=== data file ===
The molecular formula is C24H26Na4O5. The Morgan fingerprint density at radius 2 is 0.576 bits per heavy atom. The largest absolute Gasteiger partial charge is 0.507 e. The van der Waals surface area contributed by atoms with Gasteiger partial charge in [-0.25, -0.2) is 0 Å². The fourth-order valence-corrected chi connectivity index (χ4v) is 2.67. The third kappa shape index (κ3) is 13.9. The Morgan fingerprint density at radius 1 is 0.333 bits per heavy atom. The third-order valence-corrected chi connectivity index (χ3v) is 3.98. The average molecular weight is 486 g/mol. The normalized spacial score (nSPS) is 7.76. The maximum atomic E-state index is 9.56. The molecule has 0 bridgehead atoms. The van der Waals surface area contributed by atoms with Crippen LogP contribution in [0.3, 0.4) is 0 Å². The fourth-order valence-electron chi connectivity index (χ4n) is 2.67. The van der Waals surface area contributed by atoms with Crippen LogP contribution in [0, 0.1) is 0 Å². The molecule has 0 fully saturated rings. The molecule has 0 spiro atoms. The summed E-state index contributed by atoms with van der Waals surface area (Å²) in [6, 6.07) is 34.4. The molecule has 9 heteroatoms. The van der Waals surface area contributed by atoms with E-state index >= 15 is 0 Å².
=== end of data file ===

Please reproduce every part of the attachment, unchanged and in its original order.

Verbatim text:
The molecular formula is C24H26Na4O5. The Morgan fingerprint density at radius 2 is 0.576 bits per heavy atom. The largest absolute Gasteiger partial charge is 0.507 e. The van der Waals surface area contributed by atoms with Gasteiger partial charge in [-0.25, -0.2) is 0 Å². The fourth-order valence-corrected chi connectivity index (χ4v) is 2.67. The third kappa shape index (κ3) is 13.9. The Morgan fingerprint density at radius 1 is 0.333 bits per heavy atom. The third-order valence-corrected chi connectivity index (χ3v) is 3.98. The average molecular weight is 486 g/mol. The normalized spacial score (nSPS) is 7.76. The maximum atomic E-state index is 9.56. The molecule has 0 bridgehead atoms. The van der Waals surface area contributed by atoms with Crippen LogP contribution in [0.3, 0.4) is 0 Å². The fourth-order valence-electron chi connectivity index (χ4n) is 2.67. The van der Waals surface area contributed by atoms with Crippen LogP contribution in [0, 0.1) is 0 Å². The molecule has 0 fully saturated rings. The molecule has 0 spiro atoms. The summed E-state index contributed by atoms with van der Waals surface area (Å²) in [6, 6.07) is 34.4. The molecule has 9 heteroatoms. The van der Waals surface area contributed by atoms with E-state index >= 15 is 0 Å².